Group canvasses use of local plants for cleaning oil spills in Niger Delta

Oil Polluted Field

Kenaf, a local plant predominantly grown in the North, can be used to clean up oil spills in the South South.
Local plants, Kenaf, can be used to clean up the oil spills, the Niger-Delta region has faced for years, the United States Alumni Engagement Innovation Team said on Thursday.

The Team Leader, Morufat Balogun,  who made the remark in Port Harcourt at a two-day workshop tagged, “Kenaf Clean up: Countering Oil spills in the Niger Delta with local plants,” said such approach would ensure a healthy environment in the area.

Ms. Balogun, also a lecturer at the Department of Crop Protection and Environmental Biology of the University of Ibadan, said Kenaf, as the local plant is known, is found to be environment-friendly.

The local plant is predominantly grown in the Northern part of the country.

When processed, the plant could be used as absorbent in the cleaning of oil spills.

The plant can also be used for the production of not only Plaster of Paris, POP, but paper bags, paper, fibre, artificial hair, (weave-on), roofing sheets, cooking oil, and restraining ropes, among others.

Ms. Balogun said the workshop is aimed at demonstrating the use of Kenaf in cleaning oil spills as well as develop community-integrated-stakeholder-based strategy for cleaning the polluted environment of the Niger-Delta.

Kenaf, she said, is an environmental-friendly way of cleaning oil spill compared to oil-dispersants which can threaten marine and human life because of its toxicity.

“The use of plant material as an absorbent is another biological method of cleaning oil spills; Kenaf fibre is non-toxic, non-abrasive and is more effective than classical remediants like clay and silica.

“This home-made solution will integrate the inhabitants and harmonise the interest of stakeholders in developing a clean-up strategy that will impact positively on the health, environment, industry and economy of the Nigerian populace.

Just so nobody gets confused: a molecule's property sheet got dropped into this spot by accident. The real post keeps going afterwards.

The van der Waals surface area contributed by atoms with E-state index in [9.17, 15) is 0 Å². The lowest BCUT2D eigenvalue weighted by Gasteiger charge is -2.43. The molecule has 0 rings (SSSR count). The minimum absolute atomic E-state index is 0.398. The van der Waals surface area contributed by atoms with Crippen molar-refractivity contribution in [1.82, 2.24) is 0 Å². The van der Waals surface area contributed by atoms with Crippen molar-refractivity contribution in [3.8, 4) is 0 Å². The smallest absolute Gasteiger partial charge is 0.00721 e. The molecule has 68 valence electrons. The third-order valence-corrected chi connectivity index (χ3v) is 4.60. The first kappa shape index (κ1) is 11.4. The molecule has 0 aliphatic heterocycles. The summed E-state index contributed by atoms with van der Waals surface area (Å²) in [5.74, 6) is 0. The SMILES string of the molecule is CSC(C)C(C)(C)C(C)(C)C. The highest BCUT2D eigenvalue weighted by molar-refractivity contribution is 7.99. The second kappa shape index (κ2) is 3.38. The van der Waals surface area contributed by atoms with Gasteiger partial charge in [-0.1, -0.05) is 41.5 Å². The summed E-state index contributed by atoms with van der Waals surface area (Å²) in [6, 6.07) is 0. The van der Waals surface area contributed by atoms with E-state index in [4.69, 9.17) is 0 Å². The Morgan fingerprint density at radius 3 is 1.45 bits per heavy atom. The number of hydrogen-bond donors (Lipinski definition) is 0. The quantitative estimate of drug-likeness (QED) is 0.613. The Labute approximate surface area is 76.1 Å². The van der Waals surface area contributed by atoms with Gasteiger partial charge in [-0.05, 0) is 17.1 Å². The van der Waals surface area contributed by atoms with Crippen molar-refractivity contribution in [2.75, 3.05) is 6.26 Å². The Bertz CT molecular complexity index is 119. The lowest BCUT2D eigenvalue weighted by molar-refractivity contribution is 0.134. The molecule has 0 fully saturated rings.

She said Kenaf, locally called Rama up North, is a low-risk cash crop whose cultivation requires minimal chemical applications and helps to alleviate global warming.

“Kenaf has been grossly under-utilized in Nigeria; in the United States, India, China, Australia, Kenaf is an industrial crop used for acoustic tiles, automobile industries, animal bedding, vegetable, fuel-wood besides its use as absorbent,” she said.

The university don called on the Federal Government and private organisations to partner with the group so as to optimise the use of Kenaf in the oil sector and other relevant areas of the economy.

Earlier, the Minister for Health, Onyebuchi Chukwu, said the government was committed to tackling oil spills in order to reduce cancer-related diseases in the Niger Delta.

Mr. Chukwu, who was represented by Chris Ojembe, Director, Chemical and Climate Change unit of the Department of Public Health in the ministry, said research had shown that the alarming prevalence of cancer in the Niger Delta region is due to years of environmental degradation and oil spill.

He said air and water borne diseases can be reduced if a local, cheaper and more environmentally friendly method of cleaning the environment can be developed.

The Director-General, National Oil Spill Detection and Response Agency, NOSDRA, Peter Idabor, also said at the event that Kenaf has better economic and social values than oil dispersants.

Mr. Idabor, who was represented by Bola Ogundeji, an official of the agency, said the agency would collaborate with stakeholders on research and development of local methods of cleaning up spillage.

 

NAN


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